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Iraq, Economy

war reparations, invasion of Kuwait, Persian Gulf War, printing money, economic infrastructure

The modern Iraqi economy has been largely based on petroleum. Most of the few large manufacturing industries have to do with oil.

Beginning in 1980 the Iraqi economy was adversely affected by four major factors: the war with Iran during the 1980s, an international oil glut in the 1980s and 1990s, the economic sanctions imposed by the United Nations (UN) after the invasion of Kuwait in 1990, and the Persian Gulf War in 1991. The combined effect of all these factors was the destruction of Iraq’s basic infrastructure (roads, bridges, power grids, and the like) and the country’s financial bankruptcy.

Studies done at the end of the 20th century revealed that Iraq’s real gross domestic product (GDP)—that is, its GDP adjusted for inflation—fell by 75 percent from 1991 to 1999. In the late 1990s the country’s real GDP was estimated at about what it was in the 1940s, prior to the oil boom and the modernization of the country. As a result, per capita income and the people’s calorie intake plunged from the levels of relatively better-off Third World countries to those of the desperately poor Fourth World states, such as Rwanda, Haiti, the Democratic Republic of the Congo, and Somalia. Other reports indicated that since the end of the Persian Gulf War all aspects of Iraq’s economy have been devastated. Its valuable assets, as well as its basic social and economic infrastructure, have been squandered, eroded, or irrevocably destroyed. Iraq’s best-educated people have fled, and the value of its national currency, the dinar, has continued to decline, driving prices ever upward. The government continued to finance its spending commitments by printing money, thus guaranteeing that inflation would continue unabated.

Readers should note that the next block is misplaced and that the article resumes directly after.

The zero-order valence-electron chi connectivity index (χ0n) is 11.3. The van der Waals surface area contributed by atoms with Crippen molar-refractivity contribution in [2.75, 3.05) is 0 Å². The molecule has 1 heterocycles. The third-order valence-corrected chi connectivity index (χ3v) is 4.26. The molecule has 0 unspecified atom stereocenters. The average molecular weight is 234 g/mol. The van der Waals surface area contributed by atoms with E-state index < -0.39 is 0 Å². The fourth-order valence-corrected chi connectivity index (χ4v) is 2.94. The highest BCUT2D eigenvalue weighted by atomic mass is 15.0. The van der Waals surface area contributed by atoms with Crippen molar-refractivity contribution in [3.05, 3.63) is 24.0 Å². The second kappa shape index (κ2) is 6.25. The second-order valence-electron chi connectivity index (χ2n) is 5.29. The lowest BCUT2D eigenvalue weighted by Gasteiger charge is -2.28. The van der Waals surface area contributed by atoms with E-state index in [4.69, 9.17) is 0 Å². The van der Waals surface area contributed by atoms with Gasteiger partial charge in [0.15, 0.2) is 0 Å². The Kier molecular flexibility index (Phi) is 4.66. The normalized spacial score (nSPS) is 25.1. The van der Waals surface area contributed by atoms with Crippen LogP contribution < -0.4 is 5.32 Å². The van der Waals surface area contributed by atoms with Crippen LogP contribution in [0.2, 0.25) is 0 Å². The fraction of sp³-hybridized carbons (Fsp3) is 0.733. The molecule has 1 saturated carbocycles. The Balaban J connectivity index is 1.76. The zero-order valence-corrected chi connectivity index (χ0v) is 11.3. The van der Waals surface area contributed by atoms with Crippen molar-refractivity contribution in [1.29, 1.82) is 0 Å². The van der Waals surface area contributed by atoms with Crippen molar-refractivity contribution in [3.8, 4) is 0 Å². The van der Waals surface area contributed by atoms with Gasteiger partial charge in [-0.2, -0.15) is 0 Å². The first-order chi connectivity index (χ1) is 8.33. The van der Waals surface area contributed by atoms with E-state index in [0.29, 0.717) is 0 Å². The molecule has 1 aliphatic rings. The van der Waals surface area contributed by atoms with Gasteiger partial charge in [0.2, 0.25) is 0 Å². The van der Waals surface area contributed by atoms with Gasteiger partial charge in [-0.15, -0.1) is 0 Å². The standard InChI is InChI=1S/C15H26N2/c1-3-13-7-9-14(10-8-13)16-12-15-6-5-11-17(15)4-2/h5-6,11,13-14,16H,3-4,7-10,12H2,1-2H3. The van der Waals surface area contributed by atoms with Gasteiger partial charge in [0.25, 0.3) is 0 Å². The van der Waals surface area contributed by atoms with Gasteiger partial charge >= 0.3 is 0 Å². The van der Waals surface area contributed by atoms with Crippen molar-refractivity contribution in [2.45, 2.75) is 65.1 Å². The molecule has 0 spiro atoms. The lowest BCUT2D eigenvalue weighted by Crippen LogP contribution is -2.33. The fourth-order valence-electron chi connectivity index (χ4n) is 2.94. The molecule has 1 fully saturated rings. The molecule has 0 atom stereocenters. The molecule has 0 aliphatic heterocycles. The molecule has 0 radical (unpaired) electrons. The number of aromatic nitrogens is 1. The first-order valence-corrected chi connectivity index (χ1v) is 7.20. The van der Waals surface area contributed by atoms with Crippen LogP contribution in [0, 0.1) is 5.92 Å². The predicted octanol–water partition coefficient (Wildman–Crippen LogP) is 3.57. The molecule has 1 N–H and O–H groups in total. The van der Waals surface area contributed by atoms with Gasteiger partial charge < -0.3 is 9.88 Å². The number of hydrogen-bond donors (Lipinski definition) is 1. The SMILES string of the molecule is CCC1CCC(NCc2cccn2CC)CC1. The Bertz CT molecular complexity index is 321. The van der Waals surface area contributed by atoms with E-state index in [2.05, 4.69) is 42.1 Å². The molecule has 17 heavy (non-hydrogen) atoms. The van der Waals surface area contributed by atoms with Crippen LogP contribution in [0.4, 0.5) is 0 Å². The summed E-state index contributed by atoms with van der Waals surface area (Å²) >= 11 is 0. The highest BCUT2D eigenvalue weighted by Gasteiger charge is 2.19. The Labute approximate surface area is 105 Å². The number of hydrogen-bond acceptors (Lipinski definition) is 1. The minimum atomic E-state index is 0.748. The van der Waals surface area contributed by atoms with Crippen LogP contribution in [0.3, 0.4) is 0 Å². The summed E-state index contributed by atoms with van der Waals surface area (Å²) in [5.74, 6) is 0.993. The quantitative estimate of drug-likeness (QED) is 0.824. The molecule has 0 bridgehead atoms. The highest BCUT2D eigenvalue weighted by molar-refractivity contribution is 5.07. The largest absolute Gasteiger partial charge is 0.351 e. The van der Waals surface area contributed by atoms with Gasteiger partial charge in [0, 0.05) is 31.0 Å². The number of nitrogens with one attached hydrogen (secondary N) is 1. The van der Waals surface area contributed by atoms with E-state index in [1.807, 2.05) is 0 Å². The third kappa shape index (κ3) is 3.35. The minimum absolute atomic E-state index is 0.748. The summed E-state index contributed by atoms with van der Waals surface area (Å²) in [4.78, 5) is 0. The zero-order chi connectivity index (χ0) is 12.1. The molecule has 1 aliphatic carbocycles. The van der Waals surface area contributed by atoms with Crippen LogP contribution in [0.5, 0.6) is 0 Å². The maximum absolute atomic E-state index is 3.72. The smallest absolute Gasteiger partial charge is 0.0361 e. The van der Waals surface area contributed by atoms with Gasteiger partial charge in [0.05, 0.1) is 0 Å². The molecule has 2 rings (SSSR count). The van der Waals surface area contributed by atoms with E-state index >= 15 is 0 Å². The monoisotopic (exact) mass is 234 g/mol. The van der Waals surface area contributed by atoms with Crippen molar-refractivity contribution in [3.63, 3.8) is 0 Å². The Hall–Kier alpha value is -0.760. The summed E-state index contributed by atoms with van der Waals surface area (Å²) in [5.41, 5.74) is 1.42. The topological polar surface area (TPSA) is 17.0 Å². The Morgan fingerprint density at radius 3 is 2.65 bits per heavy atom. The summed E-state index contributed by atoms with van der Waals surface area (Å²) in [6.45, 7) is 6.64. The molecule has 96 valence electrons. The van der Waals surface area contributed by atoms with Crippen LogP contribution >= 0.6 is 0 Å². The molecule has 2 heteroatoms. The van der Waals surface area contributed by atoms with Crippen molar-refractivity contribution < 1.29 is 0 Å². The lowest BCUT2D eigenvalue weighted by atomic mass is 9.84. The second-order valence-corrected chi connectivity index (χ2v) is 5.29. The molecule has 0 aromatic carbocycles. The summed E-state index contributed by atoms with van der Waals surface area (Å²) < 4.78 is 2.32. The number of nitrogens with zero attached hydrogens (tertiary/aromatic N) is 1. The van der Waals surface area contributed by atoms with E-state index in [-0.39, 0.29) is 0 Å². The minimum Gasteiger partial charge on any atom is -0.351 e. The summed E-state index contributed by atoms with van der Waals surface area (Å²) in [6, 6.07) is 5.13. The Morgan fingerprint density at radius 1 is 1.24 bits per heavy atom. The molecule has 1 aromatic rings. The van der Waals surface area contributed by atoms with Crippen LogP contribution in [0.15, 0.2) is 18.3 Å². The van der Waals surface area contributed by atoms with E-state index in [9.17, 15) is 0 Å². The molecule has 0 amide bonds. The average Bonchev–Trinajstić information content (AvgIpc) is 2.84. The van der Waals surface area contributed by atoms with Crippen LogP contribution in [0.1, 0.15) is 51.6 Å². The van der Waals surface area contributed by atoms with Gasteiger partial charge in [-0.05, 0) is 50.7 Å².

The UN sanctions created widespread unemployment, skyrocketing inflation, and severe shortages of previously imported commodities, including medicine, medical equipment, animal vaccines, farm machinery, electricity-generating equipment, and water purification supplies. As a result of these shortages and the damage done to water and sewage treatment systems during the war, the incidence of disease and malnutrition rose sharply. In 1996 the UN began to allow Iraq to swap oil for food and medical supplies, marking the country’s first step away from near-total diplomatic and economic isolation since its invasion of Kuwait. However, this program was not going to solve the fundamental problems of a devastated economy and of a population impoverished by two successive wars and about a decade of severe economic sanctions. To make matters worse, Iraq’s official foreign reserves (estimated at $35 billion to $40 billion at the beginning of the 1980s) were totally drained, either spent to finance the war with Iran or misallocated on projects such as building dozens of luxury palaces for Hussein and his family. On top of this, the country was sinking in a mire of foreign debt, war reparations, and other financial obligations, which were certain to keep it in economic shambles for decades to come.

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